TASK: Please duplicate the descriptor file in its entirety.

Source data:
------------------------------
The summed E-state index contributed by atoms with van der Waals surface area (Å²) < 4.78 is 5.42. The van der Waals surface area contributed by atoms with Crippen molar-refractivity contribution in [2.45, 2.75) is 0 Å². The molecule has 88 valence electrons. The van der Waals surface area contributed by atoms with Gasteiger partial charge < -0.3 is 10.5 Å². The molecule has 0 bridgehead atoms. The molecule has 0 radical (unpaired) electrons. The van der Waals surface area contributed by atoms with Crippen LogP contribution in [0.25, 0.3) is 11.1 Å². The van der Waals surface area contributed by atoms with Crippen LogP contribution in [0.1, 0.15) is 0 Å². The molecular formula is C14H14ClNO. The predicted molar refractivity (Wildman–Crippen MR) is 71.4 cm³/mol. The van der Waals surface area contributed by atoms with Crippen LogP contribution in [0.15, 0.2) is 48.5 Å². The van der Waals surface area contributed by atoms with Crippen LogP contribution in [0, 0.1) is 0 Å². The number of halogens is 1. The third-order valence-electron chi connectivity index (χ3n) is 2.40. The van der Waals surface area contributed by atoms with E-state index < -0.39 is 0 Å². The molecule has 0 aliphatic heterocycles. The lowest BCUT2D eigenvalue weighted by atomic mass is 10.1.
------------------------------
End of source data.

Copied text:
The summed E-state index contributed by atoms with van der Waals surface area (Å²) < 4.78 is 5.42. The van der Waals surface area contributed by atoms with Crippen molar-refractivity contribution in [2.45, 2.75) is 0 Å². The molecule has 88 valence electrons. The van der Waals surface area contributed by atoms with Gasteiger partial charge < -0.3 is 10.5 Å². The molecule has 0 bridgehead atoms. The molecule has 0 radical (unpaired) electrons. The van der Waals surface area contributed by atoms with Crippen LogP contribution in [0.25, 0.3) is 11.1 Å². The van der Waals surface area contributed by atoms with Crippen LogP contribution in [0.1, 0.15) is 0 Å². The molecular formula is C14H14ClNO. The predicted molar refractivity (Wildman–Crippen MR) is 71.4 cm³/mol. The van der Waals surface area contributed by atoms with Crippen LogP contribution in [0.15, 0.2) is 48.5 Å². The van der Waals surface area contributed by atoms with Crippen LogP contribution in [0, 0.1) is 0 Å². The number of halogens is 1. The third-order valence-electron chi connectivity index (χ3n) is 2.40. The van der Waals surface area contributed by atoms with E-state index < -0.39 is 0 Å². The molecule has 0 aliphatic heterocycles. The lowest BCUT2D eigenvalue weighted by atomic mass is 10.1.